PTSD

Robjant, K. & Fazel, M. (2010).  The emerging evidence for Narrative Exposure Therapy:  A review.  Clinical Psychology Review, 30, 1030-1039.
"The three core symptoms of PTSD are:
  • Firstly the re-experiencing of intrusive vivid memories of traumatic events both during sleep and in the day, when the individual often has a sense they are re-living the event.
  • Secondly, the active avoidance of anything that may trigger these memories, with associated emotional numbing, derealisation and depersonalisation.
  • The final symptom is persistent hyperarousal and an exaggerated startle response, reflecting the readiness of the body's fight or flight response."


Not a Pimp, Not a Ho

Everyone seems to call dating and relationships a game.

Being an inveterate dork, I was advised to read the urban classic, Pimp by Iceberg Slim.  Amazon is shipping it as I write.

In the meantime, I watched the documentary, American Pimp by the Hughes brothers.  I took five pages of notes (soo dorky, right?).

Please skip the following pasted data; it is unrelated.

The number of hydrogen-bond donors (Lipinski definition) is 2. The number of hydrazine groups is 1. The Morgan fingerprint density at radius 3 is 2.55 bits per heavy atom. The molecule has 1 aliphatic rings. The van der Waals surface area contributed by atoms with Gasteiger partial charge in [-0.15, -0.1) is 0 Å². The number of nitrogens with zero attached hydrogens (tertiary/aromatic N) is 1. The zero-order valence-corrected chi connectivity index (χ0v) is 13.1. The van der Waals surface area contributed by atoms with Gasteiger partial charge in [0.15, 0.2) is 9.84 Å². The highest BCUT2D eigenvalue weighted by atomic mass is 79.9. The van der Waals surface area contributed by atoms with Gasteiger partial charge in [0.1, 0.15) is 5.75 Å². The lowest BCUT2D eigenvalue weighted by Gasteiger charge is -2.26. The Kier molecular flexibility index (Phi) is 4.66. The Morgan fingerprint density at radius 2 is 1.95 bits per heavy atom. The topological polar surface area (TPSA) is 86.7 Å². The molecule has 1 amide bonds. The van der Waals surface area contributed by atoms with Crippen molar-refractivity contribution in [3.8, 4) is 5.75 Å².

One definition of naive is "lacking information or experience."  Imma tackle this nonsense with the same rigor and intensity that I bring to everything.

At first blush, a pimp is a classic con artist - a sociopath, a narcissist.  And a ho is a classic borderline (personality disorder).  Both survivors of trauma, abuse and attachment problems.  Ironically, in (non-business) romantic relationships, narcissists and borderlines seem to gravitate to each other too.

I wanna write the book, Not a Pimp, Not a Ho:  the How & What of Healthy Relationships.  Everybody has got a bit of pimp and a bit of ho in 'em.  I wanna learn all I can so as not to be so dorky and naive and then I wanna share the wealth of info - I want it to be a classic best-seller.  Not a pimp, not a ho, but wise to the game.  Not cynical or bitter, but wiser.

Send me your Pimp/Ho stories, you know you got 'em.  Write the coherent narrative (it's healing) and then send it to me.  I'll look for the patterns and report back.  Taking one for the team.